There were two bases on which the leadership believed that the January 4 action was not a strike. The first was the emphasis on individuals submitting section 44 letters (for instance Courtney talking about ‘lots of people individually doing that’, or Bevan saying ‘it is time for each and every one of our members individually to say no’). The idea, supposedly, was that the action on January 4 would be a bunch of individuals who just happened to be doing the same thing, whereas a strike involves collective action. The distinction was highly spurious. The whole point of the legal requirement for unions to ballot their members before striking is to ensure that a minority of radical union members acting in concert can’t take matters into their own hands and disable a workplace.
Moreover, the NEU leadership was very much open to the idea of teachers handing in section 44 letters collectively. ‘There is no reason why a school rep couldn’t gather a group of those letters together’, Courtney ventured. He even noted, manipulatively, that individuals may ‘worry’ about sending the letter, that they may experience a ‘feeling of isolation’, and that ‘there is a way of collecting them [the letters] together that will help to overcome that’. Courtney was cleverly trying to parlay the contribution of individuals into a collective act, but at the same time he was emphasising that ‘it doesn’t stray away from the fact that this is an individual right you have’. It was though he was saying: the responsibility for this action is on you as an individual, and if you’re concerned about that, we will even exploit your concern, by encouraging you to coordinate your action with others. Bousted went further, noting that group letters could be submitted, but, like Courtney, she caveated the point by insisting that individuals must make the decision to sign the letter. Bevan agreed: ‘[it’s] an individual right we’re exercising here but of course it can be done by a group of people who all individually agree’. You can see that the NEU leaders were tying themselves in knots here. I am no lawyer, but surely ‘a group of people who all individually agree’ is the same as a group agreement. And, by law, there can only be a group agreement for a union to do a walkout if there is a ballot first.
The second way in which the NEU leaders were trying to avoid the charge of illegality was even more iffy. Supposedly the action on January 4 wasn’t a strike because – in Bousted’s words – ‘You are not withdrawing your labour. You are saying that you will work differently’. She clarified the point: ‘You are not withdrawing your labour, because you are saying… that you will work from home, and you will go into school... to look after and care for and teach the children of key workers and vulnerable children.’ The idea of ‘working differently’ was farcical. Any teacher who insisted on working from home, or working in a near-empty classroom, was, in effect, withdrawing their labour. Imagine a football manager who suddenly insisted on working from home or working with only five players. The ‘labour’ that he is expected to provide involves interacting physically with a full squad of players. By refusing to do that, he withdraws his labour. Likewise, the government explicitly expected teachers to turn up to work on January 4 in full classrooms, as per the job description of a school teacher. Any school teacher who suddenly announced that they would work ‘differently’ was literally refusing to perform the labour they were being paid to do and, instead, trying to do something else, something that the government didn’t want them to do. If you pay me to mow your lawn but, halfway through, I start performing a song for you on my acoustic guitar, I have withdrawn my labour. Bousted told teachers on January 3: ‘What you’re not doing is saying that you’re not working. You are not, by sending in a section 44 letter, saying you are not working.’ Now imagine me insisting I was still ‘working’ as I strolled around serenading you in the long grass.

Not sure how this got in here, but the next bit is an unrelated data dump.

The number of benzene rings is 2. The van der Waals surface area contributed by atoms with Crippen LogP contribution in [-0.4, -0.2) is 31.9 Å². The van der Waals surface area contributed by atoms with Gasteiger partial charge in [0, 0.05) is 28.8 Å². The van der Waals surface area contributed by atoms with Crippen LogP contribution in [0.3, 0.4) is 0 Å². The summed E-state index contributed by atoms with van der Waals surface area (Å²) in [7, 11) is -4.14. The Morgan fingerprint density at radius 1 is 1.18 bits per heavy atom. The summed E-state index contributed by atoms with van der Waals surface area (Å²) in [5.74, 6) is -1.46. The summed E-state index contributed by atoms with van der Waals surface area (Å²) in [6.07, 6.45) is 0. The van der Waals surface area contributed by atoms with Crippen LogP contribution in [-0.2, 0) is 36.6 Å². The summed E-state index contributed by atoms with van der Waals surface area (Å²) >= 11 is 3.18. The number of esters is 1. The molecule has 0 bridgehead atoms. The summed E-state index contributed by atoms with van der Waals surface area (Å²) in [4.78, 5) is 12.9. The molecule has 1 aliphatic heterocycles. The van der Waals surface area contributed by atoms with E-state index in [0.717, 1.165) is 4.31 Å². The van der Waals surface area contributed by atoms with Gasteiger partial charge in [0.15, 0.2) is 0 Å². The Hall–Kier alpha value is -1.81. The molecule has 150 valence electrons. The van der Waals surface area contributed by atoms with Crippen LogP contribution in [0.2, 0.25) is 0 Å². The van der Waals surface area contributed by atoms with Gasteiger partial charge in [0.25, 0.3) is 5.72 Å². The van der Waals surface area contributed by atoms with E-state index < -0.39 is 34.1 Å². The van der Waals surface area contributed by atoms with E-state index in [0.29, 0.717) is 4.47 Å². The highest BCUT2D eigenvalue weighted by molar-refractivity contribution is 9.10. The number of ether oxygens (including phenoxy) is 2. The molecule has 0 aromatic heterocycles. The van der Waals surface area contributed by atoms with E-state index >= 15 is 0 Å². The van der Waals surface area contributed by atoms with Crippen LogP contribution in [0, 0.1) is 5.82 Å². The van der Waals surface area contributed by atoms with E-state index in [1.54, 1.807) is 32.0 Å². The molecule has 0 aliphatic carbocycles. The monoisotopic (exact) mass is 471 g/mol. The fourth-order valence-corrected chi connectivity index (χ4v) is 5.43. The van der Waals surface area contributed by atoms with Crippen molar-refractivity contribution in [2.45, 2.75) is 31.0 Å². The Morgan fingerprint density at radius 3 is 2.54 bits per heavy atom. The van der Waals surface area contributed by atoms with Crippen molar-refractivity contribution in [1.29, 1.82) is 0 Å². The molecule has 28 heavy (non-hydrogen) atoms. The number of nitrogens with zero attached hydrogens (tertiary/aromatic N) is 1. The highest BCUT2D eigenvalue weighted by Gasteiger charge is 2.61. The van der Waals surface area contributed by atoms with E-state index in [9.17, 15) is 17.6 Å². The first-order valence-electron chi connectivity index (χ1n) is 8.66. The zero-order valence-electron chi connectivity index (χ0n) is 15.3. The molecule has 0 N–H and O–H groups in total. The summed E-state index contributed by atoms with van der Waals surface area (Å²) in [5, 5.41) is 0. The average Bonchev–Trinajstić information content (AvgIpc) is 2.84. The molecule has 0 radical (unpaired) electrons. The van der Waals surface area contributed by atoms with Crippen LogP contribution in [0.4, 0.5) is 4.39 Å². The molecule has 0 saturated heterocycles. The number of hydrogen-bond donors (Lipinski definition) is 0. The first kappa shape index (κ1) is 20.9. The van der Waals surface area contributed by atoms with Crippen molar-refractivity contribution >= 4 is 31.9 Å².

My firm belief is that the NEU mass walkout on January 4 was illegal, and the people who orchestrated it should be in jail. Indeed, I think the NEU’s leaders know that what they did was illegal, because they never did it again.
There were several other revelations in the zoom meeting, each of which further demonstrates that the NEU’s intention was to scale up the impact of January 4 by involving as many people as possible in the mutiny. For example, the NEU leadership reported that the main headteachers unions were onside. Courtney explained: ‘We have also spoken to NAHT and ASCL and they are giving advice to their members that is sympathetic to the stand that we’re taking, not hostile to it’. Indeed, he said, the headteachers’ unions were cascading similar advice out to their members: ‘We know, from our conversations with NAHT and ASCL, that that’s what they’re telling their headteacher members as well. They are saying that if you say to them it’s not safe, that they don’t have a legal basis for telling you that it is safe.’ Bousted further disclosed: ‘We have written to every employer and headteacher, giving this same advice and asking them to make preparations for moving to remote learning instead.’ It’s important to note what was happening here: by making these ‘preparations’, headteachers would be setting the agenda, not the government. And that wasn’t the only way in which headteachers were setting the agenda. Incredibly, Courtney disclosed in the zoom call that ‘School leaders have done the work that should’ve been done by the public health service, to operate tracking for pupils, working throughout the weekend, late into the evening’. In other words: headteachers had been beavering away like detectives, ensuring that as many pupils as possible would be barred from attending classes due to contact with a Covid case; apparently the public health service was not doing the job.